Scientists at the Basque Country CIC energiGUNE research institute have developed a new battery design they say combines high energy density with the sort of fast discharge times usually seen in supercapacitors. The device could be used in high-power systems able to contribute to solving many of the remaining problems facing energy storage, both in electricity grids and vehicles.
The innovation is described in the paper An ultrafast battery performing as a supercapacitor: Electrode tuning for high power performance, published in Electrochimica Acta. The group worked with a battery based on hard carbon and nickel-manganese-cobalt (NMC) electrodes, and a lithium hexafluorophosphate electrolyte.
The Álava-based researchers found the hard carbon – produced by crushing and burning olive pits – had a much less uniform particle size than the NMC and used a ball milling process to reduce particle size to 1-10 microns. That process enabled fabrication of an electrode with reduced mass loading.
At an operating voltage of 2.9-3.75 V, the battery was shown to be capable of energy density of 212 watt-hours per cubic centimeter (Wh/cm-3) at a power density of 1,000 W/ cm-3 respective to active mass, with a 10-minute discharge time. The system also achieved 87 Wh/cm-3 at 6,000 W/cm-3, with a discharge time of 32 seconds. Stability testing at a current density of 1 amp per gram and discharge time of 32 seconds showed better than 90% capacity reduction after 30,000 cycles.
The CIC group noted the performance lags that of lithium-ion and electric double-layer capacitors, which can achieve discharge times of down to one second, but theorized the technology could be of interest in applications where discharge times of around a minute are required. The researchers also said their ultrafast battery achieved more than three times the volumetric energy of a benchmark lithium-ion capacitor.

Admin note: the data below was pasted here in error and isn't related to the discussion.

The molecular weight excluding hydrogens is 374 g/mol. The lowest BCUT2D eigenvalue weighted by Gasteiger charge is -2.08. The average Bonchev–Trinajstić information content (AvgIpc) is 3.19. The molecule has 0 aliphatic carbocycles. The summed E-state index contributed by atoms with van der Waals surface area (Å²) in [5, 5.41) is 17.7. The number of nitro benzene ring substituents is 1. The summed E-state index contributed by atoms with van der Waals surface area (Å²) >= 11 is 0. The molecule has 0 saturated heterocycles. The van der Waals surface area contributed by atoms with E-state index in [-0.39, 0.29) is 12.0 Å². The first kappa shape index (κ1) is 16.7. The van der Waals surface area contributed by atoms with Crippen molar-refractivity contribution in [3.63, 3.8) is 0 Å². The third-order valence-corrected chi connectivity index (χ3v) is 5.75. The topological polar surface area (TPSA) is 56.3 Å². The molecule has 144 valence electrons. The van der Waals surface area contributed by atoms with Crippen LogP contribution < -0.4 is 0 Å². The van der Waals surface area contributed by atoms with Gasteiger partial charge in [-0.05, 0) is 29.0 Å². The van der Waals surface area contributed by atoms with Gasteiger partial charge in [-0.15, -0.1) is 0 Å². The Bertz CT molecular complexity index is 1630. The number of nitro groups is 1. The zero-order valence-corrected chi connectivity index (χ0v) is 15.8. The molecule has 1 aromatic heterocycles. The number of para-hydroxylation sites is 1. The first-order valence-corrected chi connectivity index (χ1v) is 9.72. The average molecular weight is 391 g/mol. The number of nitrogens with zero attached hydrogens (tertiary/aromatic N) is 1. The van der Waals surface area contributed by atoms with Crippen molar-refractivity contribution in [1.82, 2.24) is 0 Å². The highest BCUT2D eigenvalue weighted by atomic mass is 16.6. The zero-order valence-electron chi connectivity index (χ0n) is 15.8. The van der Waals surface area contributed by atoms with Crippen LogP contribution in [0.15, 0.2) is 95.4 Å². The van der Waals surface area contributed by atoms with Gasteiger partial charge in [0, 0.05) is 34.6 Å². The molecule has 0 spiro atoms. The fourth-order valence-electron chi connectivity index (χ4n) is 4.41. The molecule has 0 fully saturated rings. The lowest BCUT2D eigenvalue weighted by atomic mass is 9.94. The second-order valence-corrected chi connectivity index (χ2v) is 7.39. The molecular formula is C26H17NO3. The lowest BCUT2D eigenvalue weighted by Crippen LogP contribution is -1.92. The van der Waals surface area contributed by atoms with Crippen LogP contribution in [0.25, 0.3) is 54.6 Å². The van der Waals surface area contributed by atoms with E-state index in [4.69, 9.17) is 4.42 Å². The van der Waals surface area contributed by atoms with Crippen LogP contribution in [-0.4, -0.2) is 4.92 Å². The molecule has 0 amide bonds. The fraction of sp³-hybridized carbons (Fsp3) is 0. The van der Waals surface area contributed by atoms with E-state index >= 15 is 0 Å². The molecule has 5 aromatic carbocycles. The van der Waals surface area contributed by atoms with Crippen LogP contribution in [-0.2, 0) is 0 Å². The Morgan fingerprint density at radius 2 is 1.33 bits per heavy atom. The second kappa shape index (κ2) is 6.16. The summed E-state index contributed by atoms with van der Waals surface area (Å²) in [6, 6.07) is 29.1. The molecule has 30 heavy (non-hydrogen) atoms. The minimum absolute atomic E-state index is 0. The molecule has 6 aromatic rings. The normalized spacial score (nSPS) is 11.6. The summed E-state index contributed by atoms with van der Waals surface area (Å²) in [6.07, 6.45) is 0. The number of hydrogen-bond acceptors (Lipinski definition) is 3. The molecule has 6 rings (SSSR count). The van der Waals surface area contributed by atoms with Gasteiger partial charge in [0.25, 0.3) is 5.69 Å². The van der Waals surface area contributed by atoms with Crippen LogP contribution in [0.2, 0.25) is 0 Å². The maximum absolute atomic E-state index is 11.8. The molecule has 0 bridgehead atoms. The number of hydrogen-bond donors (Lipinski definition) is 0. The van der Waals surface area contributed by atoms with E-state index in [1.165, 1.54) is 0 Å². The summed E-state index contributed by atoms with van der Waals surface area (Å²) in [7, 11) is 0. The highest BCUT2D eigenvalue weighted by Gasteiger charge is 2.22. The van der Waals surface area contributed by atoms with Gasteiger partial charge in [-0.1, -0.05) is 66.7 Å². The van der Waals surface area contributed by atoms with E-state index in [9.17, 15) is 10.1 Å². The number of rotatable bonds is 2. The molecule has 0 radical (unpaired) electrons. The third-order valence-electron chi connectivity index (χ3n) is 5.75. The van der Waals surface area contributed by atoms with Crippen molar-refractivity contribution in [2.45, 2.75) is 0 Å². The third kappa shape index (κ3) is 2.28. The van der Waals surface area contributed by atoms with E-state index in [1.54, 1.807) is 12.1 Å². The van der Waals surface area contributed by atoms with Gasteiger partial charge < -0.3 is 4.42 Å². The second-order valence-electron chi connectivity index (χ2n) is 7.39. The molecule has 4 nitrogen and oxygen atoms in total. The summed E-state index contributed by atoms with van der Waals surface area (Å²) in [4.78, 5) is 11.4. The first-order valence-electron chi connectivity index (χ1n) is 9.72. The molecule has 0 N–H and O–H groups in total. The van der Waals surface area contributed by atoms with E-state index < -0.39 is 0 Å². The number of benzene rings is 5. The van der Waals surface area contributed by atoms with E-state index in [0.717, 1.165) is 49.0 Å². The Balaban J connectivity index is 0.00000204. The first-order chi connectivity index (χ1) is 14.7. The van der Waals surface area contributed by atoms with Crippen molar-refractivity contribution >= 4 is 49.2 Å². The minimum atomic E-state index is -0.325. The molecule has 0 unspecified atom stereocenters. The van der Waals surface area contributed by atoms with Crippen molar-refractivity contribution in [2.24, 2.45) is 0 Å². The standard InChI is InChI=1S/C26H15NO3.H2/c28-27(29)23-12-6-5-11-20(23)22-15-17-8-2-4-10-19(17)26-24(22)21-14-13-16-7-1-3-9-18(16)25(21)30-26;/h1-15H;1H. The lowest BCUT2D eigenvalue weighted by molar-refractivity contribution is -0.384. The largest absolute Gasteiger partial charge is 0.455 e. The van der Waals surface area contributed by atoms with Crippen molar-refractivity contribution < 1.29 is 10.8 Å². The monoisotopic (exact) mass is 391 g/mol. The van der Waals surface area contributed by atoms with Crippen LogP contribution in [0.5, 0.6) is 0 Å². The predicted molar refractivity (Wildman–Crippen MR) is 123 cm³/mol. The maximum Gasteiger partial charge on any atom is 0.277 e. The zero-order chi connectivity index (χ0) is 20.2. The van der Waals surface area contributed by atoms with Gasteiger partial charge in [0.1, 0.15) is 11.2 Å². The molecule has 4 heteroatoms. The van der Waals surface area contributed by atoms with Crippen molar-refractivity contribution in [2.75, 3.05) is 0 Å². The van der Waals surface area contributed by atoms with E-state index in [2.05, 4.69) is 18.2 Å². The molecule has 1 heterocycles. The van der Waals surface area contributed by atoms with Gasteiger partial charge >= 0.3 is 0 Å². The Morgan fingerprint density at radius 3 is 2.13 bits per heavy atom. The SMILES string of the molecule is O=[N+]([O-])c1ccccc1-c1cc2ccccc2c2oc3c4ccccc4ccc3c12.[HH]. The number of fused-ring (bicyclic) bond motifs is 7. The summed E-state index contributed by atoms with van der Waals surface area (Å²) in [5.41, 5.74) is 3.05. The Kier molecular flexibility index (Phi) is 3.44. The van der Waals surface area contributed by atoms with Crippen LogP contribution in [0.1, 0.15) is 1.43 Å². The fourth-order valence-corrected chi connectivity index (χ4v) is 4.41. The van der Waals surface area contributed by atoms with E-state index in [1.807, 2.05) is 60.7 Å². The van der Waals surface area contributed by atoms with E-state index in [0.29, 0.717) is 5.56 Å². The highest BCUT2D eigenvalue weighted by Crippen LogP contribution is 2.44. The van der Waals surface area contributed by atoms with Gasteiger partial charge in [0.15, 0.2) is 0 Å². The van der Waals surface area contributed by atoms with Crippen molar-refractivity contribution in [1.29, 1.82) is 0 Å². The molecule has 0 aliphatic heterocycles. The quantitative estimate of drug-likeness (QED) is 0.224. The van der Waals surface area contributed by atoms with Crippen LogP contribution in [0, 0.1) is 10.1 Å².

Seeking to explain the battery’s supercapacitor-like behavior, the group theorized “within the engineered electrodes, li [lithium] ions can only interact with the first atomic layers of NMC and HC [hard carbon] particles, permitting an extremely fast pseudo-faradaic-type reaction.”
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that’s really fantastic does that mean electric cars can be charged in 10 minutes using this tech?
Something seems not right with the energy density number. 212 watt-hours per cubic centimeter (Wh/cm-3) would be 212kWh/liter as 1 liter is 1000 centimeters cubed. Given this, you could fit a whole Tesla P100D battery in half a liter of space.
That’s exactly what I thought too
In the original research article energy values are given only considering volume of active mass, not per battery. Roughly speaking, those values should be divided by a factor of 4-5 to obtain the value of the battery.
If they can develop a device,which slows down the rapid discharge of electricity from a super capacitor, which can be controlled, that’s enough. No need to invent new battery technologies. I guess.
Thats my thinking as well. The nature of a capacitor is rapid charge and rapid discharge. To perform as a battery with a slow discharge would require some clever engineering.
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